Despite mounting political pressure to drastically lower prescription drug prices in the United States, the biotech industry as a whole has performed quite well during the opening weeks of 2020. The long and short of it is that investors are still fairly optimistic about biotech's long-term prospects, thanks to the rapid pace of innovation, the aging global population, and the steady march toward increased access to healthcare services around the world.  

Which biotech stocks are worth buying this month? Adaptimmune Therapeutics (ADAP 7.25%), Applied Therapeutics (APLT 2.50%), and Kiniksa Pharmaceuticals (KNSA 1.42%) are three small-cap drugmakers with plenty of room to run in February and beyond. Here's what you need to know about these promising growth plays right now.

Genome sequence visualization concept.

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Adaptimmune: A novel cancer immunotherapy play

Adaptimmune has yet to truly register on Wall Street's radar. Despite the company's unique approach to cancer immunotherapy that focuses on the development of affinity-enhanced T-cell therapies for an array of solid tumors, the company's shares have lost a staggering 74% of their value since making their debut on the Nasdaq stock exchange. The core reasons are that Adaptimmune's initial clinical efforts in lung cancer failed spectacularly, and there have also been some concerning safety signals in regard to its T-cell therapy platform in general.

Since then, however, the company's novel immunotherapy platform has received broad validation through a successful collaboration with GlaxoSmithKline, as well as a more recent partnering deal with Japanese pharma titan Astellas

What are the key events unfolding right now? Through this partnering deal with Astellas and a follow-on capital raise, Adaptimmune has greatly extended its cash runway during the first month of 2020. That's key because the company believes that its synovial sarcoma treatment, ADP-A2M4, may be able to hit the market as soon as 2022. In short, the biotech has a plan in place to become a commercial-stage entity without having to repeatedly tap the public markets for capital.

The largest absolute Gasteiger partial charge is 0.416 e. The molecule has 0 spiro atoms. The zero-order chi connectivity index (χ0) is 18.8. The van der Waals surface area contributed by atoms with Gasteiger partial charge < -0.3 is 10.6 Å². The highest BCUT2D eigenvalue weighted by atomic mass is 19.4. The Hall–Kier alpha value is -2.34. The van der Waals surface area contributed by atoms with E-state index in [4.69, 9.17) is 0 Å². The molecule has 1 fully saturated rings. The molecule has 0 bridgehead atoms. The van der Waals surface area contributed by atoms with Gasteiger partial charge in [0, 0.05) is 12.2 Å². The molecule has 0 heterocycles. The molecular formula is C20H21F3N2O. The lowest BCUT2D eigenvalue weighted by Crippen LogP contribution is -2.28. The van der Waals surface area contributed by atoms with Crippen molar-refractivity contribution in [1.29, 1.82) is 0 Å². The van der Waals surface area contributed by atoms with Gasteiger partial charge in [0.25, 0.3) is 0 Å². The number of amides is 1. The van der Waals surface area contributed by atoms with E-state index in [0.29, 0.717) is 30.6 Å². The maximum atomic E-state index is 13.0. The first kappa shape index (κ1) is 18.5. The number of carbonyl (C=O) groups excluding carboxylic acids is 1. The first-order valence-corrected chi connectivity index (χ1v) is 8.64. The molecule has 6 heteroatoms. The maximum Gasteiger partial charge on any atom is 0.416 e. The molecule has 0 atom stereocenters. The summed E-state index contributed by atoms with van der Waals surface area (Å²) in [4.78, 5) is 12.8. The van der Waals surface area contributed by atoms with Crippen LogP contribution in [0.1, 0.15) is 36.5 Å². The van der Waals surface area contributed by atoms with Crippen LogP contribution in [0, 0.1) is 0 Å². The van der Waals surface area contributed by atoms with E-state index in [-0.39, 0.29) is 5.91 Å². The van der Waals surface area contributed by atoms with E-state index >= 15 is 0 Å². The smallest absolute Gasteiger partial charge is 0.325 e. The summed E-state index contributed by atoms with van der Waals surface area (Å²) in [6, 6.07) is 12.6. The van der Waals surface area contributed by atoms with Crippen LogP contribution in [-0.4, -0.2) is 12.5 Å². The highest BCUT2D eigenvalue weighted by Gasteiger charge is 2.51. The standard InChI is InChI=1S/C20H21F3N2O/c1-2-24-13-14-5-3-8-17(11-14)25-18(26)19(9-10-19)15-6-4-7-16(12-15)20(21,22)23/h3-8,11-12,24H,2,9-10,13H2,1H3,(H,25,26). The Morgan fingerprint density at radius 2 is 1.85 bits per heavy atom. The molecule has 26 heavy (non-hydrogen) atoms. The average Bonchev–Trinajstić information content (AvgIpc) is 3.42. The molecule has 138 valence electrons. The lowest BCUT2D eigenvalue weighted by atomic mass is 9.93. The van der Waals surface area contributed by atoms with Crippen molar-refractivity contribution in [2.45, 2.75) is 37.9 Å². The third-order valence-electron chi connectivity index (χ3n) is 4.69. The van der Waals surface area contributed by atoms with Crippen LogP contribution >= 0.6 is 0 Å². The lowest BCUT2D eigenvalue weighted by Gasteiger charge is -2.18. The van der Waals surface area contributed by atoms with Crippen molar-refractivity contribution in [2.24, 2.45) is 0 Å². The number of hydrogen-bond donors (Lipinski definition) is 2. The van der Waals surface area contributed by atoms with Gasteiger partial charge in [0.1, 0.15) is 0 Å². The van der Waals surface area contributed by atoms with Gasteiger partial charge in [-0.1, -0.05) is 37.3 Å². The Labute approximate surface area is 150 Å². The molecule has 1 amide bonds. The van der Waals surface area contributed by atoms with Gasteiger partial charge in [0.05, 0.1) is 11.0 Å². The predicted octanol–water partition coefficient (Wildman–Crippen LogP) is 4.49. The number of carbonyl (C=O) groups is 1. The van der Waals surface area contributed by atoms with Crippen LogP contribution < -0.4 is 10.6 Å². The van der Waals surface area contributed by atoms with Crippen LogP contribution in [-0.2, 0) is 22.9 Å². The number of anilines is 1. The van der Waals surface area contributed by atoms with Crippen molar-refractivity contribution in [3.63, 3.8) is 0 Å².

What's the upside potential? To be honest, Adaptimmune's most advanced product candidate isn't targeting a particularly large market -- perhaps $1.2 billion by 2023, going by most analysts' estimates. The big-picture issue is that another positive trial for its platform should attract more deep-pocketed partners and maybe even a buyout offer. As such, aggressive growth investors may want to consider this intriguing immunotherapy play soon. 

Applied Therapeutics: A better mouse trap

Applied Therapeutics' stock is up by a staggering 473% since its IPO last year. The biotech's rapid rise is the result of its no-nonsense approach to drug development. Instead of pursuing completely novel therapies, Applied's strategy focuses on targeting proven pathways, but with a twist. In effect, the company's goal is to increase the efficacy and safety of well-established therapeutic targets. By doing so, the company believes that it can drastically reduce the development timeline for new drugs indicated for conditions with a high degree of unmet need. And so far, Applied's unique business model appears to be bearing fruit. 

Last month, the biotech announced positive mid-stage results for its experimental galactosemia treatment AT-007. Because there are no therapies approved specifically for this rare metabolic disorder, Applied believes that it can snag an accelerated approval for AT-007 perhaps as early as 2021. While this ultra-rare condition afflicts only a few thousand individuals worldwide, galactosemia still represents a commercial opportunity of around $700 million or so. That's a sizable market for a company with market cap of $923 million right now. 

What's more, Applied recently shored up its balance sheet with a $143.4 million public offering, and its potential blockbuster drug, AT-001, indicated for diabetic cardiomyopathy, is on track to produce top-line data next year. So this clinical-stage biotech has a chance of sporting two approved products as soon as 2022. Although there's always the risk of clinical or regulatory setbacks with these types of stocks, Applied's shares could have a lot more room to run based on the promise of its novel drug development strategy.  

Kiniksa Pharmaceuticals: A return to form

Kiniksa's shares have already gained 50% so far in 2020. Even so, the biotech's stock is still down by double digits from its IPO back in 2018. Kiniksa's stock has perked up in the early innings of 2020 thanks to the promise of its late-stage recurrent pericarditis medication rilonacept. Late last year, the drug received the Food and Drug Administration's highly coveted breakthrough-therapy designation, allowing for a potentially expedited regulatory review in the not-so-distant future. 

What's the big deal? As the first-ever therapy approved specifically for recurrent pericarditis, rilonacept should have a straightforward pathward toward blockbuster status. That's nothing to sneeze at for a company with a sub-$1 billion market capitalization. Before year's end, Kiniksa expects to announce the drug's pivotal top-line data results, perhaps opening the door to a regulatory filing in early 2021, and a subsequent commercial launch in late 2021. So there's a lot to like about this small-cap biotech stock right now.

Should investors buy into this developing growth story? While clinical trials are highly unpredictable by their very nature, Kiniksa does have a well-diversified pipeline backing up its lead candidate. So this biotech won't simply fade into oblivion if its lead candidate goes belly up. On the other hand, its shares could easily double in value if everything goes according to plan. That's a rather attractive risk-to-reward ratio. Risk-tolerant investors, in kind, might want to pounce on this name soon.